This diaphragm must often be in the form of a sheet material, such as a corrosion-resistant metal, which has compressional wave transmission characteristics quite different from that of the wave propagating medium on one or both sides of the diaphragm. Under these conditions, considerable difiiculty has been encountered in obtaining stable or eflicient coupling of energy through the diaphragm. For single frequency compressional waves, it is found essential for reasonable efliciency that a diaphragm arranged perpendicular to the direction of propagation be located exactly a multiple of an effective halfwavelength away from the transducer. However, with high frequency transmission above 100 kilocycles, the wavelengths in most compressional wave propagating mediums are quite short, and the slightest deviation in transmission frequency or in the position of the diaphragm causes undesirable reflections and an intolerable decrease in efliciency evidenced by a tremendous increase in load on the ultrasonic generator.

Accordingly, one object of my invention is to provide an improved highly eflicient material-treating apparatus of the type employing ultrasonic compressional waves transmitted through a diaphragm into a treating chamber of the apparatus.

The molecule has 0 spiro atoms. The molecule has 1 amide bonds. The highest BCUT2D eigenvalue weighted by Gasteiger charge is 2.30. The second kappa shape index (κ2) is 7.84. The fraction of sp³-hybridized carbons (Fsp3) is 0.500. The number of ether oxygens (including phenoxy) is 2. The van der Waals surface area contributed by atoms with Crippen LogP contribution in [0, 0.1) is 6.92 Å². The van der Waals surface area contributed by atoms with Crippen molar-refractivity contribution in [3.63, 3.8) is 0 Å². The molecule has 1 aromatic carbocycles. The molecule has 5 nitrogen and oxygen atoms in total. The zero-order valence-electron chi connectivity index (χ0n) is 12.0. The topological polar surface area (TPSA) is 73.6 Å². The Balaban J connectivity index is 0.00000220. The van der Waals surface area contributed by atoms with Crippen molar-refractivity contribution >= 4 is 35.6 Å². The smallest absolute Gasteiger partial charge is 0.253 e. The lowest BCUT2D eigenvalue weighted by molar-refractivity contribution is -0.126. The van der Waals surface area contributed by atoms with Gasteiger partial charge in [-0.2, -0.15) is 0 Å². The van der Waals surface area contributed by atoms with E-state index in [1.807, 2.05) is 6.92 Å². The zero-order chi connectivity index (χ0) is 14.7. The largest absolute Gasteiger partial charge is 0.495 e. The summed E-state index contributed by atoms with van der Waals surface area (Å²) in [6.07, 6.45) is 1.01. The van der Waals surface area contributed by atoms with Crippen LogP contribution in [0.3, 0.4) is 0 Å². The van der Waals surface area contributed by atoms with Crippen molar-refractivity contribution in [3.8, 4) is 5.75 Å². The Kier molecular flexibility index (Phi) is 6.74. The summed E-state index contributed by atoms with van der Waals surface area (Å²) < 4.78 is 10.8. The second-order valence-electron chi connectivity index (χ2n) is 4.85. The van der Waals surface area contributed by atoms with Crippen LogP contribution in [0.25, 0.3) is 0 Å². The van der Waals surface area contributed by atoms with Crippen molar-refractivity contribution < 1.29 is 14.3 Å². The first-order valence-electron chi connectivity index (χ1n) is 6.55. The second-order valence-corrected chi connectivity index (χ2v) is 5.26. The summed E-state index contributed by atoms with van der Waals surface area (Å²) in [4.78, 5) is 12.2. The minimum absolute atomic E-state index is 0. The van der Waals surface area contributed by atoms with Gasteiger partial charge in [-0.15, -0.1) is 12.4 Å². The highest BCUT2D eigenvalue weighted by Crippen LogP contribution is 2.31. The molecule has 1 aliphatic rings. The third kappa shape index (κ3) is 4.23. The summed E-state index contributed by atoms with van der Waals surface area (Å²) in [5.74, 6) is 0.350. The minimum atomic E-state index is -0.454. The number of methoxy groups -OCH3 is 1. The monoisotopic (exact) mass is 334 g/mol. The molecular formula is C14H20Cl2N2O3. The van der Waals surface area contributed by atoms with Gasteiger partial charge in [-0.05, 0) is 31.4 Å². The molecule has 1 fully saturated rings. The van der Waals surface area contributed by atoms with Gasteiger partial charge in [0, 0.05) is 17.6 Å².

Another object is to provide apparatus whereby ultrasonic compressional wave energy may be coupled through a diaphragm with stability, good efliciency and a minimum of reflected energy.

In general, in accord with the invention the diaphragm through which it is desired to couple or otherwise transmit compressional waves is arranged in an inclined or oblique fashion relative to the direction of the incident compressional waves rather than perpendicular thereto. The deviation in slope of the diaphragm away from a plane normal to the direction of incident Waves is preferably at least two angular degrees. Sloping the diaphragm in this fashion produces a corresponding deflection of the compressional wave beam, but stability and efliciency of the energy coupling are considerably improved and reflections minimized.

The novel features which I believe characteristic of the invention are set forth in the appended claims. The

s tfi ice invention itself, however, together with the further objects and advantages thereof can best be understood by reference to the following description taken in connection with the accompanying drawing in which the sole figure is a sectional view of an ultrasonic cleaner embodying the invention.